01/26/2012 06:08 pm ET Updated Mar 27, 2012

When to Say No. Make That "Hell, No!"

Mitt Romney did not invent predatory capitalism.  It’s been around for a while.

Predatory capitalism was already alive and well in 1978, in Cleveland.  That was when the One Percent who controlled the banks, and pretty much everything else of value, decided that they wanted to steal the local power company from the people of Cleveland.

By way of background, Cleveland Public Power was founded by the Mayor of Cleveland, more than a century ago.  It provides the people of Cleveland with electricity -- without the price gouging, poor service, pollution and monopolization for which Big Energy seems to strive.

The One Percent didn’t like that idea at all.   So they invested in a private company called Cleveland Electric Illuminating.  They wanted to steal Cleveland Public Power from the people, and then jack up the rates, and make lots and lots of money.

They then issued this ultimatum:

(1) hand over the assets of Cleveland Public Power to us, or

(2) we will pull the plug on Cleveland.

By which they meant that they would boycott the City of Cleveland’s bonds as they came due, and drive the City into bankruptcy.

Which they then did.  The One Percent forced the City of Cleveland into bankruptcy.

But they didn’t anticipate one thing.  What the 32-year-old, first-term Mayor of Cleveland would say.

That was Dennis Kucinich.  And Dennis said no.

No matter what the banks said, Dennis said no.

No matter what the City Council said, Dennis said no.

No matter what the bankruptcy court said, Dennis said no.

A newspaper on December 22, 1978 quoted Dennis as follows:  “They are maneuvering to offer the city terms so bad that we will feel pressured to beg.”  And Dennis would not beg.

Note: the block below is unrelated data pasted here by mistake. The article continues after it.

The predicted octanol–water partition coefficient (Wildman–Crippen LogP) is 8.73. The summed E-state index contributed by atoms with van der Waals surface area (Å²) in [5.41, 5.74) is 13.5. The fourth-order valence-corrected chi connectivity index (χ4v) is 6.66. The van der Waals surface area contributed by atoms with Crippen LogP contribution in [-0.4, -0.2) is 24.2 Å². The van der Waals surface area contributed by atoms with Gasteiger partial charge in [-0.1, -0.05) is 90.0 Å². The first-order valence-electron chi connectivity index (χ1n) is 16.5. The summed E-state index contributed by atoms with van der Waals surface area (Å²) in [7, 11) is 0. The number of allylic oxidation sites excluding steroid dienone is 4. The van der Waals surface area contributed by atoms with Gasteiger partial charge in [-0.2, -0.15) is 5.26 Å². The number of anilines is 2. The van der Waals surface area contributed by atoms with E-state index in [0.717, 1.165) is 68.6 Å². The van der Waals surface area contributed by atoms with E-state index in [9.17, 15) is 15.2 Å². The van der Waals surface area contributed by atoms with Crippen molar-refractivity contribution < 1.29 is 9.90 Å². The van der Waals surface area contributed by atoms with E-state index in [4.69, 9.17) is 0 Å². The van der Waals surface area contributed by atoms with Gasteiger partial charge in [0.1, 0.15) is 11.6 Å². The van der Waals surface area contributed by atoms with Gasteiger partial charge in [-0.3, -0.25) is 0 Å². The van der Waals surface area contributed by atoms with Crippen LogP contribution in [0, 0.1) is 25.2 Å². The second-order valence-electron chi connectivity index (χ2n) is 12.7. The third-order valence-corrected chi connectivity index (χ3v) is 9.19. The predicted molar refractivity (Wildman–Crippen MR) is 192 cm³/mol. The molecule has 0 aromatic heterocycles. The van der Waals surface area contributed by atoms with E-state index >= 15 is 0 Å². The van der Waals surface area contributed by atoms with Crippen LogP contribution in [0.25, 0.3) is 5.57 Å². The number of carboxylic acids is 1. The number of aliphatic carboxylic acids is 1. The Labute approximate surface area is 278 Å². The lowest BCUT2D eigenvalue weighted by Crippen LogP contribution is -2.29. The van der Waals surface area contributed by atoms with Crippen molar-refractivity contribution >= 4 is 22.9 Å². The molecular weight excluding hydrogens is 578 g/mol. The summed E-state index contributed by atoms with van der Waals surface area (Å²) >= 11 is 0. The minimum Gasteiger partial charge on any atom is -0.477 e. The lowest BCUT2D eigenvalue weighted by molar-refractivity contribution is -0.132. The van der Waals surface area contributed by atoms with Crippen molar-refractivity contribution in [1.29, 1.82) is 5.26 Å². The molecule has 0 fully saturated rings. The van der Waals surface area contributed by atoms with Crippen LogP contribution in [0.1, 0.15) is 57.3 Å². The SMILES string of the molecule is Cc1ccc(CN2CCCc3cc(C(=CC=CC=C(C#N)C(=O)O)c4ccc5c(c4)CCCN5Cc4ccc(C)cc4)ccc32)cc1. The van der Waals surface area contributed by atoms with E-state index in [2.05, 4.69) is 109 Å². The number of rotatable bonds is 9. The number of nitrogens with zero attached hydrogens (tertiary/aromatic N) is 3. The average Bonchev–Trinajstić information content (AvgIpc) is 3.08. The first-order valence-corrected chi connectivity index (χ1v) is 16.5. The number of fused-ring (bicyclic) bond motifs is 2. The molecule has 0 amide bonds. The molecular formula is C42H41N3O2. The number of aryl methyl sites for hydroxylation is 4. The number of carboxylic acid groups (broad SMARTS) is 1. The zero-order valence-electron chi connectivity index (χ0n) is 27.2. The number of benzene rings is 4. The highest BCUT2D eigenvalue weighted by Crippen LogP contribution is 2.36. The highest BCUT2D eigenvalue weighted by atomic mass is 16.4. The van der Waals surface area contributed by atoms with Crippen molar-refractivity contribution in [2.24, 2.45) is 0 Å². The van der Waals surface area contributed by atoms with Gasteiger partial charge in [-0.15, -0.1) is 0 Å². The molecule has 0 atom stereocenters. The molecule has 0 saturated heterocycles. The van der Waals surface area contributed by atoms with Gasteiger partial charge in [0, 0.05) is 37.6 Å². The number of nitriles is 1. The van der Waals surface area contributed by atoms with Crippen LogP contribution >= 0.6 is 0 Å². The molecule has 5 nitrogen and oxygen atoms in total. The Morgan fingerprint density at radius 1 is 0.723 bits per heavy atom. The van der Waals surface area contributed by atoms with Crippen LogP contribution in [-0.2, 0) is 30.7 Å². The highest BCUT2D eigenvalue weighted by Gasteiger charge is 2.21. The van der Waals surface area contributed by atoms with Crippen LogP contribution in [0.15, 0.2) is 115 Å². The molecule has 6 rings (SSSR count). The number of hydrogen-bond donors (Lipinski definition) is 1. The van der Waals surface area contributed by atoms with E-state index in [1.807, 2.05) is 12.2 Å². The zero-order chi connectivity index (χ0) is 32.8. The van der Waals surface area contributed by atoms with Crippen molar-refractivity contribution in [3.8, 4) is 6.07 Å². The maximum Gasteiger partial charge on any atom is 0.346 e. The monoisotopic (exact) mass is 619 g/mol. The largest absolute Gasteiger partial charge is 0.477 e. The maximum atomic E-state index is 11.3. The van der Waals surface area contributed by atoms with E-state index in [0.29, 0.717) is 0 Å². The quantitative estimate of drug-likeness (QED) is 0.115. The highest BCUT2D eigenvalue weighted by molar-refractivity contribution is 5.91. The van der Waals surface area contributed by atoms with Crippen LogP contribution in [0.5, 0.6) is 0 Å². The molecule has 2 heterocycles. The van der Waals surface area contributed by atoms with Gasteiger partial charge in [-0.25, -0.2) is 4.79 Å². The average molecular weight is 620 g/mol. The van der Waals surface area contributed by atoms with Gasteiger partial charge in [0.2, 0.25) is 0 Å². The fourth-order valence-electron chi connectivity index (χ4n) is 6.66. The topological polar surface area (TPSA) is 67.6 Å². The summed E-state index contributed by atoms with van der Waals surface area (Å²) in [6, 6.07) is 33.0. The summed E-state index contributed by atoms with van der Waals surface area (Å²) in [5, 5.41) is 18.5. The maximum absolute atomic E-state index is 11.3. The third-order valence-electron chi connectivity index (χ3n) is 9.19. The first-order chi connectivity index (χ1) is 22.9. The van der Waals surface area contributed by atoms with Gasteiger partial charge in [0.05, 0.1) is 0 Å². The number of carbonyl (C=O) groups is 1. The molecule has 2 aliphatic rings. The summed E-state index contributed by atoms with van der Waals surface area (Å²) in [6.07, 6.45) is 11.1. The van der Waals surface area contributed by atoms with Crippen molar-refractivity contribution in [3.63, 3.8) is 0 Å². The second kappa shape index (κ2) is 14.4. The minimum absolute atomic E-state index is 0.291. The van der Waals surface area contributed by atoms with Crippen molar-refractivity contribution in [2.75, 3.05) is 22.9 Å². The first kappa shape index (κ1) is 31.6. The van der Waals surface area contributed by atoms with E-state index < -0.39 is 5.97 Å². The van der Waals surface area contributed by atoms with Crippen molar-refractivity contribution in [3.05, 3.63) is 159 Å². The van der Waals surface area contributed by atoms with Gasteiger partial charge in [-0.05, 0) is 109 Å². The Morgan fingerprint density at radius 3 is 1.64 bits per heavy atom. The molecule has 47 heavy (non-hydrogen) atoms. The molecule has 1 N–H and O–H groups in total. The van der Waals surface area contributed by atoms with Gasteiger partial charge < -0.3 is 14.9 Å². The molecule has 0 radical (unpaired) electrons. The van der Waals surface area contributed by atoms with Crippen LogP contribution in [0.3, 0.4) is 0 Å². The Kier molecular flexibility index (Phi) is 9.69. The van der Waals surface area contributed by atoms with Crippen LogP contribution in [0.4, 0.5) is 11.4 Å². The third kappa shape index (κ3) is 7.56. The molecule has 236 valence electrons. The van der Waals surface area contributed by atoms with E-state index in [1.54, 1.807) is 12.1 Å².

No.  Just no.

And Dennis paid a price for that.  The “Boy Mayor of Cleveland” went down to defeat that year. The One Percent made sure of that. But the people of Cleveland kept their power company.

Twenty years later, the Cleveland City Council honored Dennis Kucinich for having the “courage and foresight” to stand up to the banks, for the sake of the people.  They calculated that Dennis had saved the people of Cleveland $195 million in one decade alone. And Cleveland elected Dennis Kucinich to Congress.

Let me tell you something.  There is not one person in a hundred -- Democrat or Republican, liberal or conservative, male or female, white, black, red or brown -- who would have the courage to do what Dennis Kucinich did.  For the good of the people.

That’s why we need Dennis Kucinich in Congress.

Thanks to Republican gerrymandering in Ohio, Dennis is facing the fight of his career.  His election is on March 6.  And absentee ballots in his district will be mailed out next Tuesday.

Dennis needs your help.  He needs to contact thousands of absentee voters, and that costs money.  If you helped him before, then help again.  If you didn’t help him before, then help now.  Please click on this special ActBlue link, and make a contribution to Dennis Kucinich’s campaign today.

Because Dennis has guts.  And that’s what we need in our leaders.


Alan Grayson